Robert Frederick Smith is the co-founder of SaaS industry-focused private equity firm Vista Equity Partners. According to Forbes, he has a net worth of roughly $5 billion, making him the richest Black man in the United States.
Smith is a self-made billionaire who grew up in a primarily Black, middle class neighborhood in Denver, CO, per the New York Times, citing him as an “ambitious” individual from an early age. After graduating from Cornell, where he majored in chemical engineering, Smith worked at consumer goods giant Kraft, and later received his masters in business administration from Columbia. He began advising companies such as Apple Inc. (AAPL), and Microsoft Corp. (MSFT) while at Goldman Sachs.
The Morehouse Pledge
Mr. Smith made a surprise announcement during his commencement speech at Morehouse College this weekend, pledging to pay off the roughly 400 graduates’ debt. Morehouse President David A Thomas told CNN on Monday that the figure will likely be in the tens of millions of dollars.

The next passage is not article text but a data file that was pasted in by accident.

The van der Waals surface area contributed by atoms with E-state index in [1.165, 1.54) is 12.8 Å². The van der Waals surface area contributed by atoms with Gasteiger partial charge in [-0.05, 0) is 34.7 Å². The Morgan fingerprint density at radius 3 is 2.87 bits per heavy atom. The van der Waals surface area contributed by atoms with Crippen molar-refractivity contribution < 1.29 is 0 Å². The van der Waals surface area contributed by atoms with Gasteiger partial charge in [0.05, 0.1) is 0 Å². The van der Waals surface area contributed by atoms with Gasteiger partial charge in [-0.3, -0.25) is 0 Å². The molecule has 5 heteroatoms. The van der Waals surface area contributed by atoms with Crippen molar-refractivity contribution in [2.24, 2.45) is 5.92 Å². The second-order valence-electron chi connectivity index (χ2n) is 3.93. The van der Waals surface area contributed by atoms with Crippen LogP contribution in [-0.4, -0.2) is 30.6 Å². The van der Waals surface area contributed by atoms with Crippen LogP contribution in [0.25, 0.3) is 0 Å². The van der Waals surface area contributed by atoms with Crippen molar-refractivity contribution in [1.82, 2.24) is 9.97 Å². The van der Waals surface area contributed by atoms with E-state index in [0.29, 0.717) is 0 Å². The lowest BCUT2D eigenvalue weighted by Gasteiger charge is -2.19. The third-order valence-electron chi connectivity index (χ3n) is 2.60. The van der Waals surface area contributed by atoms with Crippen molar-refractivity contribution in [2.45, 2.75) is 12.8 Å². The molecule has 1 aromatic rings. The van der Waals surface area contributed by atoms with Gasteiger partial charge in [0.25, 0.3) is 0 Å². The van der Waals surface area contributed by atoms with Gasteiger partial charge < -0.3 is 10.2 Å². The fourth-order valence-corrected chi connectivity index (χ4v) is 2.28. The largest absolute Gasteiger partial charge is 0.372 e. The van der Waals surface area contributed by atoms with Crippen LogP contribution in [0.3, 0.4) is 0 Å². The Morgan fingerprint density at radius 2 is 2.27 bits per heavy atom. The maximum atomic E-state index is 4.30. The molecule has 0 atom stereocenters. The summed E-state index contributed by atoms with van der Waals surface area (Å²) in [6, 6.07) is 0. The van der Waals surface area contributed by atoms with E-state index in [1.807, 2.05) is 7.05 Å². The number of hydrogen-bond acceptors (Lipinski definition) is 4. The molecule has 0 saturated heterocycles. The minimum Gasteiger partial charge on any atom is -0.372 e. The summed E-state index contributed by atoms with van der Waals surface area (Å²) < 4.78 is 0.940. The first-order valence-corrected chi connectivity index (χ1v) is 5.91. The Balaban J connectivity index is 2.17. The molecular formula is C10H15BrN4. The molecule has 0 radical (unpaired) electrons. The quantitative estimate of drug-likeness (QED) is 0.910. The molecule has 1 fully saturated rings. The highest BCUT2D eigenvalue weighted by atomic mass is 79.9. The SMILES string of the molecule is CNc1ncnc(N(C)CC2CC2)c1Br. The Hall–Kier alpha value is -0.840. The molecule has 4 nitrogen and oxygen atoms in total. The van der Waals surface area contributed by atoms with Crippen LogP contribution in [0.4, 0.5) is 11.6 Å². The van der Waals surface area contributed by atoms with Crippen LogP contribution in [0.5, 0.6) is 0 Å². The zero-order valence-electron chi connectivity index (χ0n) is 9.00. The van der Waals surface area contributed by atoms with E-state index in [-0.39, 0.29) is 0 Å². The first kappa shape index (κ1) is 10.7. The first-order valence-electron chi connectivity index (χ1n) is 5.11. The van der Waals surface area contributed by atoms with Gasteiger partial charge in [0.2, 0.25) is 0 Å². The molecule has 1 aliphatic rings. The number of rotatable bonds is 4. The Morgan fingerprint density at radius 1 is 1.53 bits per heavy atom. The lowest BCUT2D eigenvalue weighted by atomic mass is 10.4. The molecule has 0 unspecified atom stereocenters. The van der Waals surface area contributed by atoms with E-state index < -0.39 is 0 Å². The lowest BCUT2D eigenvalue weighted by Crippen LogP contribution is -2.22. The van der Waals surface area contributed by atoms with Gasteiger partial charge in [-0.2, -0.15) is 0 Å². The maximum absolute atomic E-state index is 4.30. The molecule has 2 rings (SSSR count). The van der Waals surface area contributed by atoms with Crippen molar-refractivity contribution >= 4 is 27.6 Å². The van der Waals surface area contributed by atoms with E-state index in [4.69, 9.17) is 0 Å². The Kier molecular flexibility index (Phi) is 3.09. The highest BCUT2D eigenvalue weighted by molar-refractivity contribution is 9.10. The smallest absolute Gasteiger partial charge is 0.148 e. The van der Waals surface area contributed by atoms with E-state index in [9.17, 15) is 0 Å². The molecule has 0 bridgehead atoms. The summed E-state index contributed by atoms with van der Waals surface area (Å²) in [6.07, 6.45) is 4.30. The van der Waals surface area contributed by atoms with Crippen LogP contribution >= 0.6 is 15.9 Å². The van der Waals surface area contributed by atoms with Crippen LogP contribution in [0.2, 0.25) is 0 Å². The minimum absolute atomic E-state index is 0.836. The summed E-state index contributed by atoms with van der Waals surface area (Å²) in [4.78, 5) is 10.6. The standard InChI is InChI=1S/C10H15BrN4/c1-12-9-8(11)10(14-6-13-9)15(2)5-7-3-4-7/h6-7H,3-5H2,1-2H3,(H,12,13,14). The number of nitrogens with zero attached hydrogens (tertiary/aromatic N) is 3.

While Smith’s pledge shocked the crowd, including school administrators, it wasn’t out of character for the private equity manager. Smith has recently taken more a public role, speaking at the World Economic Forum in Davos, and making sizable charitable contributions. Alongside Buffett and the Gates, Smith has signed the Giving Pledge, promising to give away half of his fortune.
In January, Smith donated $1.5 million to Morehouse to fund student scholarships and build a new park on campus. In 2016, he pledged $50 million to Cornell, to support engineering programs, as well as Black and female engineering students.
Behind Smith’s Fortune
Vista, which manages about $46 billion in assets, per its website, has reaped massive profits by buying and selling software companies. While the privately held company does not publicly report its results, it is widely known to be one of the top performing PE firms in America, with annualized returns over 20% since launching in 2000, per the NYT.
As the bulk of investors focus consumer-facing tech companies, Smith and his partner Brian Sheth have profited off of the lesser-hyped enterprise software space, wherein a transition to the cloud has revolutionized the industry and brought forth many new high growth players.
Smith was named chair of Carnegie Hall in New York City in 2016.